Forum for Science, Industry and Business

Sponsored by:     3M 
Search our Site:

 

'Eatin' (not so) good in the neighborhood'

02.09.2009
People who don't own a car and live near fast food at greater risk for obesity

Living without a car in close proximity to fast food restaurants is associated with excess body mass index and weight gain, according to a University of Pittsburgh study available online and published in the September issue of the Journal of Urban Health.

Indeed, adults in areas with high fast food concentration who didn't have a car were as much as 12 pounds heavier than those who lived in neighborhoods that lacked such restaurants.

"Owning a car is generally associated with a more sedentary lifestyle and excess weight gain because people spend more time in their cars and less time walking," said Sanae Inagami, M.D., study lead author and assistant professor, University of Pittsburgh School of Medicine. Yet, when Inagami and her colleagues looked at whether a high concentration of fast food restaurants impacted this association, they found that not owning a car in areas where fast food was more readily available increased the risk of obesity.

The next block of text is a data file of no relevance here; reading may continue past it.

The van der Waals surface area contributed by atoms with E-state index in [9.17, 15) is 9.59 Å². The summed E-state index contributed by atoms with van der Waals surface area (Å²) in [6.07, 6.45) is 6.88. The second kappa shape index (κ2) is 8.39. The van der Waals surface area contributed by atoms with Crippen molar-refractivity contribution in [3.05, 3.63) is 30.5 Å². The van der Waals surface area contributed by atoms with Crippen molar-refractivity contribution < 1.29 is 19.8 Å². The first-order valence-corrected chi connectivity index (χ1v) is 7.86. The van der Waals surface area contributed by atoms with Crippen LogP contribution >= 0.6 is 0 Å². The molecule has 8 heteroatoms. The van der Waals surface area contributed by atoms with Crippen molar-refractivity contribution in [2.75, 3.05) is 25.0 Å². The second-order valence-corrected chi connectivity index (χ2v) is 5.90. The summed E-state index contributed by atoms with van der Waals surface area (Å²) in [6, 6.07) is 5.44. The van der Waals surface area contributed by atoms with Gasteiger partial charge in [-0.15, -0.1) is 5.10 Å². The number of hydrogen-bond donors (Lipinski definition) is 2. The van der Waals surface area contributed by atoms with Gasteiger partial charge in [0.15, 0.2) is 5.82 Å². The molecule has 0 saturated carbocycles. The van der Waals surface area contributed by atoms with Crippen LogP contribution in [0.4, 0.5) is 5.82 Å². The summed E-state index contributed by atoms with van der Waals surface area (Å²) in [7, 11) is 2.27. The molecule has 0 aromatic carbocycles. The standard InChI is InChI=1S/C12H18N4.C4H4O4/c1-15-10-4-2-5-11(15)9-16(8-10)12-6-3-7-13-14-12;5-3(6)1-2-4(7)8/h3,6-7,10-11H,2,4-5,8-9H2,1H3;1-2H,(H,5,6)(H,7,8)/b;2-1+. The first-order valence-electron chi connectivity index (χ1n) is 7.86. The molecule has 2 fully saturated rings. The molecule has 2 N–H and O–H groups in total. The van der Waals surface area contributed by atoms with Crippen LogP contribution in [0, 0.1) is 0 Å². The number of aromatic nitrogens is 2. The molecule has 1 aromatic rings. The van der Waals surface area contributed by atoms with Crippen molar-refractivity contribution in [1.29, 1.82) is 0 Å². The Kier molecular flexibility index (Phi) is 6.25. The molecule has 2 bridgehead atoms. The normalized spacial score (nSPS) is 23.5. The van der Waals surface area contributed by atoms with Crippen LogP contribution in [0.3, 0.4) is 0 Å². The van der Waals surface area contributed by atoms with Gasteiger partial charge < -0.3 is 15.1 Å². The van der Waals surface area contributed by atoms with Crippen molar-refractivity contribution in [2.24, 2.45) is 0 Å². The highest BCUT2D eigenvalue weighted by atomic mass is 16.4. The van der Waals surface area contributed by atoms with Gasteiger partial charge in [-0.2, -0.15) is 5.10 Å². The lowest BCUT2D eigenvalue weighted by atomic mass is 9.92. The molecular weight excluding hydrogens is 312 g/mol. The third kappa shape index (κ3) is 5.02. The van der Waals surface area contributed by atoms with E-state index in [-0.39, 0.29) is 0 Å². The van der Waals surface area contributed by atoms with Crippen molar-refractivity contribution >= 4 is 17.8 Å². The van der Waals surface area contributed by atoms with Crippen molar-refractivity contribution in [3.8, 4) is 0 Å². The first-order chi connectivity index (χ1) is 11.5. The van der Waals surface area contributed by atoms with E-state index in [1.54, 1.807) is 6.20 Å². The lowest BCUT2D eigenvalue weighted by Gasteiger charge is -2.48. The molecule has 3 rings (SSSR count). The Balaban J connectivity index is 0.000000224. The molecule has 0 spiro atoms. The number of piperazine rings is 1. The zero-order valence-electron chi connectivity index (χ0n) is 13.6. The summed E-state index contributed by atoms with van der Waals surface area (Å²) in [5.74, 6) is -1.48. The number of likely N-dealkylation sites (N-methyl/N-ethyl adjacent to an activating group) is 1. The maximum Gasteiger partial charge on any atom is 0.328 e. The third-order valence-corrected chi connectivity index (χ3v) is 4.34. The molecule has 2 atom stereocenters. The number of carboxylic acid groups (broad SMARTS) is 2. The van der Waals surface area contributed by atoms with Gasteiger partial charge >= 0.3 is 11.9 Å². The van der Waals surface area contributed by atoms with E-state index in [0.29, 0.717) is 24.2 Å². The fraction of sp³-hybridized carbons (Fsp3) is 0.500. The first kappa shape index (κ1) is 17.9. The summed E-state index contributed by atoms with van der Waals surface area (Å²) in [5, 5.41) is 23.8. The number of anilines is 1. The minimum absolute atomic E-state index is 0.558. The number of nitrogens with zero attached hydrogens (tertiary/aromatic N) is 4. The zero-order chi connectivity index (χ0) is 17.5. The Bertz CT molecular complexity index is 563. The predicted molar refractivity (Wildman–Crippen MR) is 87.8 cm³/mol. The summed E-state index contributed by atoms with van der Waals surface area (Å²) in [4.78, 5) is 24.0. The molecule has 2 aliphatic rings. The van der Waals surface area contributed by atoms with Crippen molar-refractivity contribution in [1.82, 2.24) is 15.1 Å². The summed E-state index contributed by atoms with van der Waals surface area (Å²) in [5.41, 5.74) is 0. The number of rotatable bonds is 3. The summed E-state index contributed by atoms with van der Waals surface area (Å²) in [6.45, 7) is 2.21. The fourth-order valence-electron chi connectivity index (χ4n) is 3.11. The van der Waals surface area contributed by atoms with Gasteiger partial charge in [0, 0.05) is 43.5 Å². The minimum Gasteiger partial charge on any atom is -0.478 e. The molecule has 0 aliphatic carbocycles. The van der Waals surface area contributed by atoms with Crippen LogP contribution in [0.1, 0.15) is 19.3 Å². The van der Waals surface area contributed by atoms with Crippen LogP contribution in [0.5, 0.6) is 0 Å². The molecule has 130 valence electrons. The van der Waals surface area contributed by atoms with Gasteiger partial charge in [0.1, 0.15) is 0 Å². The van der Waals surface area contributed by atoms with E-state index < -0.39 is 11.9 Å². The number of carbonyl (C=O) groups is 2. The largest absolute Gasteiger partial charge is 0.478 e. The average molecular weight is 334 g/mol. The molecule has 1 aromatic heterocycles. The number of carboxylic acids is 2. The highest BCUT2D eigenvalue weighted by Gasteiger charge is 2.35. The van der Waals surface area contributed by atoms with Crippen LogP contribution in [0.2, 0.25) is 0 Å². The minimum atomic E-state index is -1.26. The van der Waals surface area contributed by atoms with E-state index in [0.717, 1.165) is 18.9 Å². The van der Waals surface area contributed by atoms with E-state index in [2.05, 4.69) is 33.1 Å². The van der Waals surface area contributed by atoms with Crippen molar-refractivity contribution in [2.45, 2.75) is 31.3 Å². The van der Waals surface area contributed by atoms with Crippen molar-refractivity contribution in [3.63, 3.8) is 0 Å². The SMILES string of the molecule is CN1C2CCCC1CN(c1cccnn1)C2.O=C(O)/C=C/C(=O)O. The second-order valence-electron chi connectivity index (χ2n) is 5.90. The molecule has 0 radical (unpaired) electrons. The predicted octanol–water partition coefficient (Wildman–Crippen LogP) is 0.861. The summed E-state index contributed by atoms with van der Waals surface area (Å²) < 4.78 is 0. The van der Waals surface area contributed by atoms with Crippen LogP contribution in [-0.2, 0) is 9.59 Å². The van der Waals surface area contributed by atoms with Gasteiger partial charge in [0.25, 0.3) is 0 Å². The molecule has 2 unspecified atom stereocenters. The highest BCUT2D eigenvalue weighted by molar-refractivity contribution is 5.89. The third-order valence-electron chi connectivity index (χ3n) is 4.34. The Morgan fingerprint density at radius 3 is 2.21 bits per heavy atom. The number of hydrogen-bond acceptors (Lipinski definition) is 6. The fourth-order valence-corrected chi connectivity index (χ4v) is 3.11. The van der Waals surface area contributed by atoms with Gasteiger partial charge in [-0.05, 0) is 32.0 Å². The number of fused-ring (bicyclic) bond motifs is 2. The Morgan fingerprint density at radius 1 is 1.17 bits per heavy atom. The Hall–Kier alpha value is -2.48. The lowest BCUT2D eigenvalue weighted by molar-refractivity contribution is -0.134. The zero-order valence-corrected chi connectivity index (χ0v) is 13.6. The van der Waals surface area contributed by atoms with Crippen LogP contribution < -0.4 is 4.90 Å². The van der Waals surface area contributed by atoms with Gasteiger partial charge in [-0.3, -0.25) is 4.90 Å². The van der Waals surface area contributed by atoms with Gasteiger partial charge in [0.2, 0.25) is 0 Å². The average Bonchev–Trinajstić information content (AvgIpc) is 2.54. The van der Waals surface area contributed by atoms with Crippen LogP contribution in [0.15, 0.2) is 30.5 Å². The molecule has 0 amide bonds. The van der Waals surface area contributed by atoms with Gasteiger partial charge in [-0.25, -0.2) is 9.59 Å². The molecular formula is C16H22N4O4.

"Fast food may be specific to weight gain in particular populations and locations," she said. "People who are less affluent don't own cars and can't go distances for healthier foods. As a result, they may end up opting for the lower-priced and high caloric foods available at fast food chains."

The study, part of the Los Angeles Family and Neighborhood Study, was based on a survey of 2,156 adults in 63 neighborhoods in Los Angeles County. Car owners on average weighed 8.5 pounds more than non-car owners except in areas with high fast food concentration, meaning five fast food restaurants per mile. Non-car owners in high fast food concentration areas were found to weigh 2.7 pounds more than car owners who lived in the same areas, and 12 pounds more than residents of areas without fast food outlets. Those who did not own a car and lived in areas without fast food outlets weighed the least.

"There has been a major focus on fast food and its impact on individual health, but we need to consider the availability of all types of restaurants at individual and community levels," said Inagami. "Since our study showed that total restaurant density was associated with weight gain in all individuals, not just those who did not own cars, we also need to encourage people to pay more attention to their food environment," she said.